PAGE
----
Food Banks were originally intended to fill the gap when households were out of food and resources due to an emergency. Emergency situations are now less than half of our client load. We serve the underemployed, households whose income does not stretch to cover food expenses, seasonally employed households, older adults living on fixed incomes, as well as households who are temporarily homeless. High housing costs and underemployment continue to push people in the Gallatin Valley and in Southwest Montana towards food insecurity. Thankfully, people can still count on the Food Bank. While the Gallatin Valley Food Bank is proud of our success helping families in need, we are saddened that so many people continue to need our help. More often than not, at least one person in every household we serve has someone currently employed.
Who is food insecure in Gallatin County–And Why?
Food insecurity is an income issue and poverty is one of the strongest predictors of food insecurity. 1 in 7 Gallatin County residents (13.8%) live below the federal poverty level. The USDA estimates that until a family’s income is 185% above the poverty line they are at risk of experiencing food insecurity. In May of 2014, we followed all 131 households that were new to the GVFB that month. Results from our New Client Study show that 74% of our clients live at the 100% benchmark–for a family of four this is only $25,200 a year.
Results from the New Client Study show that most of our clients only visit the Food Bank 1-2 times over the course of a year, contrary to one particularly persistent sentiment- that food bank clients chronically taking advantage of services available to them.
FACT: Under-nutrition (not eating enough) and malnutrition (not eating enough nutrients for proper development) lead to death for about 40,000 children a day world-wide.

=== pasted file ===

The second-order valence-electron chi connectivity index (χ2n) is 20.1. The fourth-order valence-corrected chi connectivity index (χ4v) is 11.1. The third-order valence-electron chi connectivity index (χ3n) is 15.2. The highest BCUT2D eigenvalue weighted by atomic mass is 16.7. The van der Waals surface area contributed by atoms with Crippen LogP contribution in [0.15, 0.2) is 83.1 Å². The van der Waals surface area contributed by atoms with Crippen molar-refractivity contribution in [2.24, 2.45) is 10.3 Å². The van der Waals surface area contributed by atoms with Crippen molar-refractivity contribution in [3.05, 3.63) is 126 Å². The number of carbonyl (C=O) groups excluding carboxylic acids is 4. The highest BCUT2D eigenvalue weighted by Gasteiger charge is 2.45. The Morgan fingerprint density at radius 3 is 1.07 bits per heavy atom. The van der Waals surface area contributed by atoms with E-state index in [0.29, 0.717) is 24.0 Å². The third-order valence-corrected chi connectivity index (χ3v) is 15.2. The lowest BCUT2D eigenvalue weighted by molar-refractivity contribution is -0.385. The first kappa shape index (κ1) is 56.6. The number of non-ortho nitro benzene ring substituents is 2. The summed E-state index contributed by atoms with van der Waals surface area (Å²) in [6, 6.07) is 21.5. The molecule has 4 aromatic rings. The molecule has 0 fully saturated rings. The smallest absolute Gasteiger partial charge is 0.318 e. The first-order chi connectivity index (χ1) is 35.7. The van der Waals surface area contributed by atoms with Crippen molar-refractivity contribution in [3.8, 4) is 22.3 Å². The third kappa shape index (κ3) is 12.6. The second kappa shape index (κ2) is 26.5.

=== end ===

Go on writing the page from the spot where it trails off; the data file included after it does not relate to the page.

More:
FACT: Undernourished pregnant women often have low birth weight babies. These babies are more likely to suffer from physical illness and impaired growth and development. Undernourished babies are more likely to die during their first year of life
FACT: Children and pregnant women have high nutrient needs. They are often the first to have health consequences due to nutrient deficiencies
FACT: Chronic hunger in adults weakens bones and muscles; increases risk of illness, makes existing health problems worse and contributes to depression and lack of energy.
FACT: Children who are hungry may be less attentive and curious than other children. They often have difficulty concentrating. Their reading, verbal and motor skills can suffer. They are absent more often from school and have higher dropout rates.
FACT: Even short-term nutritional deficiencies can affect a child’s ability to concentrate and perform complex tasks.
FACT: In adults, hunger causes nervousness, irritability and difficulty concentrating.
FACT: Hunger can have an emotional impact as well. It may diminish self-confidence and self-esteem. In a culture that encourages self-reliance, people hesitate to seek help. They may feel embarrassed or ashamed that they need food assistance.